Many cannabis companies are eagerly awaiting the day when pot is legalized in Canada and are expecting that demand will send their sales skyrocketing soon afterward. The allure of getting into an industry with minimal barriers where just about anyone can start up a company and grow has resulted in many cannabis companies competing for a piece of the pie.
When Canadians are able to buy legal recreational marijuana sometime this year, we are going to start generating a lot of consumer data. Some of it will be clearly linked to individuals: credit card purchases at physical stores and online ordering to home addresses, for example.
U.S. President Donald Trump endorsed letting states decide how to regulate marijuana, in a major boost for the legal pot industry, Colorado Republican Senator Cory Gardner said. Pot stocks Friday surged on the news.
Malta is the newest name added the growing list of countries joining the global cannabis revolution. Yesterday, the Maltese parliament announced amendments to the 2015 Drug Dependence Act passed after its third and final reading.
The Canadian government will be in a better position to push for the U.S. not to ban entry to Canadian citizens who admit to smoking cannabis when questioned by border guards after recreational consumption becomes legal in Canada, according to an immigration lawyer. But in the meantime, he said Canadians undergoing preclearance at Canadian airports will be in a “weaker position” than those driving to the states because they can be compelled to answer questions at preclearance, and can’t just turn around and go home.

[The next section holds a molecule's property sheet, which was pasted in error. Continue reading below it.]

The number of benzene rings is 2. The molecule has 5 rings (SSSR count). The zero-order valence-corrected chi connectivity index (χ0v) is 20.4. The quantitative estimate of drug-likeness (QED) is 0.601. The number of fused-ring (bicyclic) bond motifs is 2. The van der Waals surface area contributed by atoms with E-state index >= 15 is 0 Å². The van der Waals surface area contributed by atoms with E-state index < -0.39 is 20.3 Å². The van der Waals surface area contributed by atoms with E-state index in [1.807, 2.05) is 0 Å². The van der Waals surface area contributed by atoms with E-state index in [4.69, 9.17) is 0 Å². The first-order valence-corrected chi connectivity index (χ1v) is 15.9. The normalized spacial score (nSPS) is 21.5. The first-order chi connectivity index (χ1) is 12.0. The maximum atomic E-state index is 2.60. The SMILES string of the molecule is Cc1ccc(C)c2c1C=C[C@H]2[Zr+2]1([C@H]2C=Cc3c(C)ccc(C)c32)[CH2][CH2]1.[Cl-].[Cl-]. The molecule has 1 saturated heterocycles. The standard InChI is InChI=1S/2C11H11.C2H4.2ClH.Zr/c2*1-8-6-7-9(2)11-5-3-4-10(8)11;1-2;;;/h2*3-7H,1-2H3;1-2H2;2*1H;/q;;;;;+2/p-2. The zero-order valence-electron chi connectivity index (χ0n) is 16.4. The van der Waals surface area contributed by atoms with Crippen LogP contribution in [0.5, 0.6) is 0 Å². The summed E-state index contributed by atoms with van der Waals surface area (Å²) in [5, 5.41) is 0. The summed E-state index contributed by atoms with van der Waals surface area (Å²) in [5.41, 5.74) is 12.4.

The federal government is not planning to withdraw from three international treaties Canada will violate when it legalizes recreational marijuana this summer, according to a top foreign affairs official. Mark Gwozdecky, the assistant deputy minister of international security and political affairs at Global Affairs Canada, told a Senate committee late Wednesday that Canada will not withdraw from, seek reservations to or take “any treaty actions” regarding three UN drug conventions.
According to a research by Ameri Research Inc., the global legal cannabis market was valued at $14.3 billion in 2016 and is estimated to grow at a CAGR of 21.1% between 2017 to 2024 by reaching a value of $63.5 billion by 2024. The market is going through a period of robust growth because of increasing legalization and decriminalization of cannabis products across North America. The state of California has legalized products for recreational use on January 1st.